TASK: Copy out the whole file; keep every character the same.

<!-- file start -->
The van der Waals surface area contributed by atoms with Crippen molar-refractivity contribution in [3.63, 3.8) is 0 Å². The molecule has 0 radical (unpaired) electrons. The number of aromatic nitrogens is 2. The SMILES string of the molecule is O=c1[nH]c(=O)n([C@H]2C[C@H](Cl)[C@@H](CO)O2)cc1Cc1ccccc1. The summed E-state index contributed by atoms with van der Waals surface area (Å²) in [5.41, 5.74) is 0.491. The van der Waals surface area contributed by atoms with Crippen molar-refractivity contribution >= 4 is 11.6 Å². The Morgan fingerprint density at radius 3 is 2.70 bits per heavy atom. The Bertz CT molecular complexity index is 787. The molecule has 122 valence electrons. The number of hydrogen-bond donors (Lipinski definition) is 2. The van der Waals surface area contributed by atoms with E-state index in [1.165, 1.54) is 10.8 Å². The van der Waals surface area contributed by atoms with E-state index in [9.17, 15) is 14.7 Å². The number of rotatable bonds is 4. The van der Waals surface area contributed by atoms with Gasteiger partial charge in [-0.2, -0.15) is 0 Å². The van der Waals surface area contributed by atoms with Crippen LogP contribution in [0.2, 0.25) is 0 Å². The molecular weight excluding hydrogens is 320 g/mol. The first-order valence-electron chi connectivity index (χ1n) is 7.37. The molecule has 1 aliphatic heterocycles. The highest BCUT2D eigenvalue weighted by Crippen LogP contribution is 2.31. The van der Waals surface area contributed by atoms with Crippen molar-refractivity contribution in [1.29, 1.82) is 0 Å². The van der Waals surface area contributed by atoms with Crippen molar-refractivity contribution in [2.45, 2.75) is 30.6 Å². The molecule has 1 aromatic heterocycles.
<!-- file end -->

The van der Waals surface area contributed by atoms with Crippen molar-refractivity contribution in [3.63, 3.8) is 0 Å². The molecule has 0 radical (unpaired) electrons. The number of aromatic nitrogens is 2. The SMILES string of the molecule is O=c1[nH]c(=O)n([C@H]2C[C@H](Cl)[C@@H](CO)O2)cc1Cc1ccccc1. The summed E-state index contributed by atoms with van der Waals surface area (Å²) in [5.41, 5.74) is 0.491. The van der Waals surface area contributed by atoms with Crippen molar-refractivity contribution >= 4 is 11.6 Å². The Morgan fingerprint density at radius 3 is 2.70 bits per heavy atom. The Bertz CT molecular complexity index is 787. The molecule has 122 valence electrons. The number of hydrogen-bond donors (Lipinski definition) is 2. The van der Waals surface area contributed by atoms with E-state index in [1.165, 1.54) is 10.8 Å². The van der Waals surface area contributed by atoms with E-state index in [9.17, 15) is 14.7 Å². The number of rotatable bonds is 4. The van der Waals surface area contributed by atoms with Gasteiger partial charge in [-0.2, -0.15) is 0 Å². The van der Waals surface area contributed by atoms with Crippen LogP contribution in [0.2, 0.25) is 0 Å². The molecular weight excluding hydrogens is 320 g/mol. The first-order valence-electron chi connectivity index (χ1n) is 7.37. The molecule has 1 aliphatic heterocycles. The highest BCUT2D eigenvalue weighted by Crippen LogP contribution is 2.31. The van der Waals surface area contributed by atoms with Crippen molar-refractivity contribution in [1.29, 1.82) is 0 Å². The van der Waals surface area contributed by atoms with Crippen molar-refractivity contribution in [2.45, 2.75) is 30.6 Å². The molecule has 1 aromatic heterocycles.